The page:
Flea Repellents vs. Flea Treatments for Dogs & Cat

Written by: Only Natural Pet Team

What is the Difference Between Flea Treatments & Flea Repellents

If your pet already has fleas, then purchasing only a flea repellent product is not going to solve your problem. An existing flea infestation must be treated with a product that kills fleas, not one that simply repels them.

"Many people with a serious infestation choose both - a borate powder for carpeting, and a calcium carbonate powder for use on furniture, bedding, and the pet."

The most effective natural flea killers are flea powders. You may choose between a calcium carbonate like Only Natural Pet All-in-One Flea Remedy, which can be used on your pet and around the house on furniture, carpet, bedding, etc. Or you may choose a borate powder like Fleabusters, which is designed for use only on carpets, not on pets or furniture.

Borate powders can last up to one year in carpeting, while diatomaceous earth powders need to be re-applied to carpeting every few months. Many people with a serious infestation choose both - a borate powder for carpeting, and a diatomaceous earth powder for use on furniture, bedding, and the pet.

Using one or more flea repellent products in addition to a flea powder will help with the infestation, and of course help keep the fleas away once the infestation has been mitigated.

Tackling a flea infestation naturally is most effective with a multi-prong approach that includes a flea powder, a flea comb, and complementary repellents like a flea tag, flea shampoo, squeeze-on, or flea collar. We also strongly recommend Brewer's Yeast & Garlic Tablets as a natural way to help keep away fleas from the inside out.

How Do You Treat Fleas on Dogs & Cats?

Flea Control Powders

  • Diatomaceous earth & Calcium Carbonate powder can be used directly on your pet's fur as well as around the house on furniture, carpet, bedding, etc. and even in the yard & garden. Reapply every few months.
  • Borate powders are designed for use only on carpets, not on pets or furniture, and are effective for up to a year.

Flea Shampoos

  • Bathing your dog or cat is an excellent way to kill fleas. Lather the neck first, so fleas can't run up onto the head. Leave the lather on for a few minutes to help smother persistent fleas, then rinse well.
  • Be sure to treat your house and yard as well, or your pet is likely to become re-infested.
  • Flea & tick shampoos and conditioners not only get rid of existing fleas, but repel fleas and other biting insects with the natural pest preventing power of essential oils like neem, citronella, and lemongrass.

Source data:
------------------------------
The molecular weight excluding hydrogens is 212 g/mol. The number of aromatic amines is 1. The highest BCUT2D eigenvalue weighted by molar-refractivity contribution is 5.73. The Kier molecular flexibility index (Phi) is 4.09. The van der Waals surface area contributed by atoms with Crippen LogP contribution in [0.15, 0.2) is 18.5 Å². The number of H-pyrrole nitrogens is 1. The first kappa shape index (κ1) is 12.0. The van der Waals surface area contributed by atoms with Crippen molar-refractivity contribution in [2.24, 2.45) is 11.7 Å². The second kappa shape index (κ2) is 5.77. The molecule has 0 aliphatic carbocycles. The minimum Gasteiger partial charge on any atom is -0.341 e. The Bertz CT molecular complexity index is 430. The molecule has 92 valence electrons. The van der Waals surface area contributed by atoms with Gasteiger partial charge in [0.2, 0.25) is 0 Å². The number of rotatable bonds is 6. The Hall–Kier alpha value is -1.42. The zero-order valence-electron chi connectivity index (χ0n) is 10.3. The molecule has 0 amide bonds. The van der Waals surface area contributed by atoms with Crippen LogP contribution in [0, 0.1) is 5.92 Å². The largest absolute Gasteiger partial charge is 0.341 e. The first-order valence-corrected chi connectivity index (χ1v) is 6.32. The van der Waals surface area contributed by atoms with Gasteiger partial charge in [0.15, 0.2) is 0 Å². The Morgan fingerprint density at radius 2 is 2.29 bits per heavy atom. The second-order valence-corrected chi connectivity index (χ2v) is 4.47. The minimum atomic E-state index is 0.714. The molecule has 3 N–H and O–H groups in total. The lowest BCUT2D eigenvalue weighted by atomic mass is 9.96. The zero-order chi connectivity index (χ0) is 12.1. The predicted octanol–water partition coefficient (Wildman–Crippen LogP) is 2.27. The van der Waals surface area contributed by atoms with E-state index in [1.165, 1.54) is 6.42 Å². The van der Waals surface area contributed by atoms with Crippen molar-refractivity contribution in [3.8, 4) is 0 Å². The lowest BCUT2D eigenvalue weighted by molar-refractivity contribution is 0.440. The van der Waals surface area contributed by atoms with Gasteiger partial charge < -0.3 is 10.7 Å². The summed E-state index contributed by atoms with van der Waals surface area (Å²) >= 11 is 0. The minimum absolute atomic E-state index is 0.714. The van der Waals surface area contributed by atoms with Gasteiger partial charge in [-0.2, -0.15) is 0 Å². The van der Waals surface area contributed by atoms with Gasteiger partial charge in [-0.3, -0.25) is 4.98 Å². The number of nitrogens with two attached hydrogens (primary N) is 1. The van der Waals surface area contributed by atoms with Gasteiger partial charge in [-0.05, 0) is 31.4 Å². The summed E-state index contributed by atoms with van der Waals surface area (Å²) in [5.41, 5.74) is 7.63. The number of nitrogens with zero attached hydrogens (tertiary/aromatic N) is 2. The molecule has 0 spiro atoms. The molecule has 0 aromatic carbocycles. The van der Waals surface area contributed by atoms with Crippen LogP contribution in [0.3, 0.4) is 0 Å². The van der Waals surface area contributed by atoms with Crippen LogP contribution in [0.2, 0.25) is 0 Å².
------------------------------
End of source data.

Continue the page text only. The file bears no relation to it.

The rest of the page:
Flea Comb GripSoft Flea Comb - for manually removing fleas - use daily!

What Repels Fleas from Dogs & Cats?

Squeeze-Ons

  • Apply directly to pet's fur between the shoulder blades. Reapply monthly.
  • Repels fleas and other biting insects with natural ingredients such as Geraniol (a natural extract of the Geranium plant that's 400% more effective than citronella!), lemongrass, peppermint, and clove.

Natural Flea Collars

  • Place around your dog or cats neck. Replace according to instructions - generally about every 3 months.
  • Natural collars use essential oils, which can become concentrated while in their packaging and can irritate some dogs and expecially cats. Consider allowing collars to air out overnight before placing around your pet's neck.

Herbal Sprays for Fleas

  • Apply directly to pet's fur (use lightly on cats - we recommend spraying onto a cloth, then lightly wiping it over your cat.)
  • Repels fleas and other biting insects with the proven natural insect-repelling power of essential oils including lemongrass, citronella, patchouli, clove, and neem oil.

Flea Tags

  • Attach to your dog or cat's collar. Generally lasts one full year.
  • Flea Tags use multiple approaches to repelling fleas, including a bio-energetic process to create a natural barrier and ultrasonic sound waves.

Concentrated Oils for Fleas

  • Use on collar, harness, dilute to spray, or distribute through coat with hands
  • Includes neem, lemongrass, citronella, cedar, rosemary oils & other essential oils for use with dogs.
  • Essential oils are not safe for use with cats.